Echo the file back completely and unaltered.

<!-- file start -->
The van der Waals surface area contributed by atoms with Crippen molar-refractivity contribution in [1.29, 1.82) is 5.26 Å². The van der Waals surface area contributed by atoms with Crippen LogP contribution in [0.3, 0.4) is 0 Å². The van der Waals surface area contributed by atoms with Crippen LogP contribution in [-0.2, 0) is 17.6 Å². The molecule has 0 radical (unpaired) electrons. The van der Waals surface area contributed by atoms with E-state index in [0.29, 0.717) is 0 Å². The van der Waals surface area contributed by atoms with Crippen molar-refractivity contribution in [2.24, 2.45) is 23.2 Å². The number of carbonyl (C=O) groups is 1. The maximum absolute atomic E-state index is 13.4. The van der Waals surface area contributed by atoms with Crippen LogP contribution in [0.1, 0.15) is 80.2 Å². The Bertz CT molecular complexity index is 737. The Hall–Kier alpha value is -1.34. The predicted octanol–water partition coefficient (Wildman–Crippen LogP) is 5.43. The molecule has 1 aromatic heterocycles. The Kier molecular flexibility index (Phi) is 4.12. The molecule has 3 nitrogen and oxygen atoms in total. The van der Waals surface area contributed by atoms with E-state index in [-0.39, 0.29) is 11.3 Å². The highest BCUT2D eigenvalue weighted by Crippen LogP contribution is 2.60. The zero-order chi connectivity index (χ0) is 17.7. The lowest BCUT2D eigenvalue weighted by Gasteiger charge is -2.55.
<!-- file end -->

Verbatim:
The van der Waals surface area contributed by atoms with Crippen molar-refractivity contribution in [1.29, 1.82) is 5.26 Å². The van der Waals surface area contributed by atoms with Crippen LogP contribution in [0.3, 0.4) is 0 Å². The van der Waals surface area contributed by atoms with Crippen LogP contribution in [-0.2, 0) is 17.6 Å². The molecule has 0 radical (unpaired) electrons. The van der Waals surface area contributed by atoms with E-state index in [0.29, 0.717) is 0 Å². The van der Waals surface area contributed by atoms with Crippen molar-refractivity contribution in [2.24, 2.45) is 23.2 Å². The number of carbonyl (C=O) groups is 1. The maximum absolute atomic E-state index is 13.4. The van der Waals surface area contributed by atoms with Crippen LogP contribution in [0.1, 0.15) is 80.2 Å². The Bertz CT molecular complexity index is 737. The Hall–Kier alpha value is -1.34. The predicted octanol–water partition coefficient (Wildman–Crippen LogP) is 5.43. The molecule has 1 aromatic heterocycles. The Kier molecular flexibility index (Phi) is 4.12. The molecule has 3 nitrogen and oxygen atoms in total. The van der Waals surface area contributed by atoms with E-state index in [-0.39, 0.29) is 11.3 Å². The highest BCUT2D eigenvalue weighted by Crippen LogP contribution is 2.60. The zero-order chi connectivity index (χ0) is 17.7. The lowest BCUT2D eigenvalue weighted by Gasteiger charge is -2.55.